Today’s staff spotlight belongs to Janet Benson. Janet is one of Lovelace’s longest tenured scientist, with decades of experience and also one of the most respected and well-known leaders in the gene therapy space. Here, Janet gives us a little glimpse into her career, inspiration, and interests.
Role at Lovelace Biomedical – Study PI and Program Co-PI, Marketing, IACUC Member
What inspires you?
I am inspired by the opportunity to learn and participate in new (for me) areas of science. I decided to enter the field of toxicology because it is a wonderful mix/integration of many scientific fields (chemistry, physics, biology). I have been fortunate in my career to have the opportunity to explore many different areas of scientific investigation and work with the leaders in each of the respective fields.
I am also inspired by individuals I work with who have enthusiasm for and commitment to their jobs, who are transparent in their dealings with others.
Describe how you arrived at this point in your professional career.
As an undergraduate chemistry major I also took classes in many other sciences, and decided toxicology provided an excellent opportunity to combine them. Toxicology then mostly related to human toxicology, but UC Davis had a new and unique program in comparative pharmacology and toxicology, including environmental toxicology. That is where I wound up, and I guess things just progressed from there.
What defines success in your work?
Success could be looked at as having data we generated used for a practical purpose….setting workplace standards for occupational exposure to a compound, or air quality standards for human environmental exposure. Success is also getting a pharmaceutical/gene therapy product past an IND and into the clinic.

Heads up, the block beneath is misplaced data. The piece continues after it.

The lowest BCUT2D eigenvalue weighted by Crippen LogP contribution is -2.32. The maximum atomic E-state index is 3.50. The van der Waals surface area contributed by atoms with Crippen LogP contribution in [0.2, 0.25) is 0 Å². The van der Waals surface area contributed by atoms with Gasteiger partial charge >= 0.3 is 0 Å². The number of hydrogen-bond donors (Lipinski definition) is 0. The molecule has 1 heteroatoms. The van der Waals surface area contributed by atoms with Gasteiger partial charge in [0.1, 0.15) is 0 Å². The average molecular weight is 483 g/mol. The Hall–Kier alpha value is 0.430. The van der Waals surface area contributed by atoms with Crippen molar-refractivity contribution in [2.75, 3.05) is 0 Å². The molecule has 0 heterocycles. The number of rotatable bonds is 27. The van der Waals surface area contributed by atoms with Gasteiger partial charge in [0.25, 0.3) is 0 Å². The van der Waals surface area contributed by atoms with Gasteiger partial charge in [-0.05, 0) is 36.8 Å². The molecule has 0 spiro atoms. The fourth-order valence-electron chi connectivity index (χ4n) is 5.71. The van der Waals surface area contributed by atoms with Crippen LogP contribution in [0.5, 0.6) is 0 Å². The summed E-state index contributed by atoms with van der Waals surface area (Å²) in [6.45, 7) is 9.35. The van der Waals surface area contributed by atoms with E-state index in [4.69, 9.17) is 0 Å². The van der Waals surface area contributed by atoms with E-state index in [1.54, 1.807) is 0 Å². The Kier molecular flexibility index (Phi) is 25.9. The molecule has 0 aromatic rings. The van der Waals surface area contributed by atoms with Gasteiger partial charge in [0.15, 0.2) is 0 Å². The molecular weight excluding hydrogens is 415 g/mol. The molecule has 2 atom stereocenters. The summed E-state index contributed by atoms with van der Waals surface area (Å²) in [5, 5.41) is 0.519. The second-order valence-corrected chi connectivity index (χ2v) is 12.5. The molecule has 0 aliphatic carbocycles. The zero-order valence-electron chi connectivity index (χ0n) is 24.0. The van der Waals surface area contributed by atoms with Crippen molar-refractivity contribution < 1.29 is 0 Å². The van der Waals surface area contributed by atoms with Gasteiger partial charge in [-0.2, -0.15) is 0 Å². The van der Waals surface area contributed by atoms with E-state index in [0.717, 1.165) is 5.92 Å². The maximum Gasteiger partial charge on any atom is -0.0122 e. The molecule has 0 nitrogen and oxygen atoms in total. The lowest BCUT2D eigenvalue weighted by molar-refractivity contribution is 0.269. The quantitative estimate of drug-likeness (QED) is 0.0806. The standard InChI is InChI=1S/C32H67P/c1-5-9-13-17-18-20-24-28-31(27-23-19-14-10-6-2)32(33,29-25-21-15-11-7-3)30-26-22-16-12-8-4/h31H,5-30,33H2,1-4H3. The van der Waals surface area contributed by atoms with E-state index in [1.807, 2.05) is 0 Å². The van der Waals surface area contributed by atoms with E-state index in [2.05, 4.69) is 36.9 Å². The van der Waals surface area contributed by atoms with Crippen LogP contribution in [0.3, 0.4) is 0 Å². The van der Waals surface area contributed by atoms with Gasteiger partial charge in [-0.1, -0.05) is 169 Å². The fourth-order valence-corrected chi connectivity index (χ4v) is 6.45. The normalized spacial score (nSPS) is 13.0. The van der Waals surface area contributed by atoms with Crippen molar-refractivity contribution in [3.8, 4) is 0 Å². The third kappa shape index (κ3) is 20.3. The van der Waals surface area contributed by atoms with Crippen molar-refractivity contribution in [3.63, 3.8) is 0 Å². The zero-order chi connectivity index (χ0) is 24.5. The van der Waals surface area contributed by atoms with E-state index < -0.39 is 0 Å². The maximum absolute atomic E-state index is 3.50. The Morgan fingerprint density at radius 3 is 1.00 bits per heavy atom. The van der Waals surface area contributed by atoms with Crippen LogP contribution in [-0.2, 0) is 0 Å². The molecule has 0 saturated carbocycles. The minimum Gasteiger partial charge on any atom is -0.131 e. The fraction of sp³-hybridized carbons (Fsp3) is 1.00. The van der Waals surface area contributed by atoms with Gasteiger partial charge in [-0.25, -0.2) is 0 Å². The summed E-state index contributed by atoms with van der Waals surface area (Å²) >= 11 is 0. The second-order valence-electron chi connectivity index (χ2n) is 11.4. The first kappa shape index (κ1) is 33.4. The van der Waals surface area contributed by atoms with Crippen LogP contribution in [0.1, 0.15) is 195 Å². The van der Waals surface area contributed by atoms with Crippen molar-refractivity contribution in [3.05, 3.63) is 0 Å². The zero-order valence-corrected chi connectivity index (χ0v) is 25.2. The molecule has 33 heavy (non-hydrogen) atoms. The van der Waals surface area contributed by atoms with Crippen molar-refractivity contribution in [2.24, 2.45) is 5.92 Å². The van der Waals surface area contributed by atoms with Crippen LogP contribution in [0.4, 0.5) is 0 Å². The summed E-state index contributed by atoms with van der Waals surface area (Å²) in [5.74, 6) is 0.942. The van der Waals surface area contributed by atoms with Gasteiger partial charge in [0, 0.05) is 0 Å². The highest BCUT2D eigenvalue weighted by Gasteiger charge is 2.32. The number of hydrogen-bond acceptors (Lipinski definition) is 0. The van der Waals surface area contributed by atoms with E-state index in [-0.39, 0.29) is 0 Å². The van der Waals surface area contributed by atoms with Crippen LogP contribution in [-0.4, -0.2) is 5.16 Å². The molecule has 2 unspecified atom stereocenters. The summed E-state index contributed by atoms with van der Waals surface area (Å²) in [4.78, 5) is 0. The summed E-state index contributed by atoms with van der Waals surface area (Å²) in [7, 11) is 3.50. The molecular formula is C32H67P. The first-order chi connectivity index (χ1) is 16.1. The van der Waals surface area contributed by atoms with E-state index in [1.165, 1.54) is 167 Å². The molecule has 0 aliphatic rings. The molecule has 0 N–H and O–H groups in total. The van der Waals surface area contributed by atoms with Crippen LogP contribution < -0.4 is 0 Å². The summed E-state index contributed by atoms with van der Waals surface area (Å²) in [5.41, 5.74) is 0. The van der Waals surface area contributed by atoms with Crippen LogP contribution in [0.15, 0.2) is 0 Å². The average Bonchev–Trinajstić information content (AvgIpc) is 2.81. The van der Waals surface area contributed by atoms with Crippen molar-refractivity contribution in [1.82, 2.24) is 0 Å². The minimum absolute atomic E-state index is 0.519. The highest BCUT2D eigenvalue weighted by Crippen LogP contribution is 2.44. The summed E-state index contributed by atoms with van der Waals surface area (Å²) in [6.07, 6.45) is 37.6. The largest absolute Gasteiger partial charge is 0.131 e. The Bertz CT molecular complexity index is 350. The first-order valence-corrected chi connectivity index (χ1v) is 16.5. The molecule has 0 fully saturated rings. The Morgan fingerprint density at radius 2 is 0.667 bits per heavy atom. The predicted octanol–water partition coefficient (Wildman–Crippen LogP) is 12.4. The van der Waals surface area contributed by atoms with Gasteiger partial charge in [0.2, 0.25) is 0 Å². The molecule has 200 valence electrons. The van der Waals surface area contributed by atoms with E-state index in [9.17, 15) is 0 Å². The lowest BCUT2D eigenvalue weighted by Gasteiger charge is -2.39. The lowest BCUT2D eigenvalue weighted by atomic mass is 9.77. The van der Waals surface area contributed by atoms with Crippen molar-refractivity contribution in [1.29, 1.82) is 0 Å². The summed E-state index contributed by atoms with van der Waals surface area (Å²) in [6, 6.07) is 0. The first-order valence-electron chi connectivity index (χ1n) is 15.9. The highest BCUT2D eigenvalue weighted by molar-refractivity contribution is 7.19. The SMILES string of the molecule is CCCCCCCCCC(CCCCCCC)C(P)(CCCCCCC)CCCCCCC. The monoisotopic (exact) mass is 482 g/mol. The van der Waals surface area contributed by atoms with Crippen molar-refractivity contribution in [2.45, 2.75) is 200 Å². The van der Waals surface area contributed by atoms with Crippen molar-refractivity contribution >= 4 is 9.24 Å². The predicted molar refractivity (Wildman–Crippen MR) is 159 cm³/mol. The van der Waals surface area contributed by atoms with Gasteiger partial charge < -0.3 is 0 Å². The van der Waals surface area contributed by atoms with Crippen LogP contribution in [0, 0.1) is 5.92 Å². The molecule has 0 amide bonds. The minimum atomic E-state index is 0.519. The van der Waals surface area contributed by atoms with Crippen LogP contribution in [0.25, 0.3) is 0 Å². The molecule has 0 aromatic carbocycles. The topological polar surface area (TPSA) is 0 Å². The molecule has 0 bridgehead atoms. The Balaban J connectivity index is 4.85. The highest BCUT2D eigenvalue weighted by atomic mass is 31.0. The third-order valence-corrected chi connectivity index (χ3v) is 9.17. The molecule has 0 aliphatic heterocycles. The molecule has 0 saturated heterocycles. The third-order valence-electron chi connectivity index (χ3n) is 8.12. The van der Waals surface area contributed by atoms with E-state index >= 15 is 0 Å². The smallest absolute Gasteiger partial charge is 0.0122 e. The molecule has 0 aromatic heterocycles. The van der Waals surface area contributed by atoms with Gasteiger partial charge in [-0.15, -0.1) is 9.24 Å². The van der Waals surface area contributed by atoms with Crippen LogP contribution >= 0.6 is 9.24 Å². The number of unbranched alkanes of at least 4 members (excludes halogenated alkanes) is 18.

What are your ultimate goals while at Lovelace?
In my current capacity I feel my goals are to help progress as many gene therapy products to the clinic as possible, based on their efficacy and safety/biodistribution as we determine in our studies here.
Most important contribution?
During the 1980’s and 1990’s we performed many studies with nickel compounds assessing their carcinogenicity and basic respiratory tract toxicity for the National Toxicology Program and the Nickel Producers Environmental Research Association. The data we obtained has been used by several regulatory groups to set work place and environmental inhalation exposure standards. I think this has been important.
I would also like to believe that our work in gene therapy will improve the quality of life for many others in the future.
What are your challenges?
A big challenge is keeping up with the field (mostly gene therapy), both in the marketing aspect for Lovelace, but also the regulatory and basic science aspects. I want to remain credible.
I study martial arts, language, and piano. I enjoy reading all kinds of books, and like to walk at sunset, ride bikes, and travel both in the US and abroad.